Issues and Opportunities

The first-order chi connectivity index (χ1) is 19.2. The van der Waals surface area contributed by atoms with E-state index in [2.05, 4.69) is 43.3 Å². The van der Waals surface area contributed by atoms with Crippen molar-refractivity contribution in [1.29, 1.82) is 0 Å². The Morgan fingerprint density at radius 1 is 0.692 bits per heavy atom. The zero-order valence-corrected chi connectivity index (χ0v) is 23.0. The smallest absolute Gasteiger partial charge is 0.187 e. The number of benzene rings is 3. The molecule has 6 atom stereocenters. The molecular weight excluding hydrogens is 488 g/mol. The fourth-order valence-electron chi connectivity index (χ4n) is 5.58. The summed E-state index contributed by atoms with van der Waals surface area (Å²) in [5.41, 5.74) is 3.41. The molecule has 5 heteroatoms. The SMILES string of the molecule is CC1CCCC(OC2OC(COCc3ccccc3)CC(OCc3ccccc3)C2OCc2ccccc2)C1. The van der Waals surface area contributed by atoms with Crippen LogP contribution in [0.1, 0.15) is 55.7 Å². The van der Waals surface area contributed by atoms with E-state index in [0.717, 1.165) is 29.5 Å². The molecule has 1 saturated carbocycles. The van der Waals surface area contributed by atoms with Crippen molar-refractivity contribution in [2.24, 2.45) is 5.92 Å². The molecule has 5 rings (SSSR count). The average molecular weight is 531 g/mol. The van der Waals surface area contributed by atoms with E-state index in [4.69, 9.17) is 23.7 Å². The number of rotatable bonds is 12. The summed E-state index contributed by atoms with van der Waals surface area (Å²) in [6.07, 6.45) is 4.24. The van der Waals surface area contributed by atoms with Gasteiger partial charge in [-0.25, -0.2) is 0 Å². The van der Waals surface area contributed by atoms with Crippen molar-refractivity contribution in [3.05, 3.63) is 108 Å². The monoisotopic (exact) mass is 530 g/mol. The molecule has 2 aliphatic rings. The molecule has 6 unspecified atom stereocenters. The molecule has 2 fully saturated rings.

Since the dawn of the Industrial Revolution and the invention of assembly line techniques of mass production by Henry Ford, the industry has been playing a critical role in job creation, urbanization and expansion in world trade. In addition to economic significance, the industry has contributed massively to countries’ bilateral and multilateral relationships and has even helped them to play a dominant role in the realms of international law, politics, conflict resolution and neo-colonization of the developing and underdeveloped countries. A typical example is the United States of America that emerged on the international stage as a global power by dint of its vast and inexhaustible industrial power that endowed it with both hard and soft power to influence the decision-making of world’s political and economic institutions. Now the industrial power of nations has assumed strategic importance and every nation strives to expand and diversify its industrial power so as to enhance its geostrategic and geoeconomic relevance in world affairs.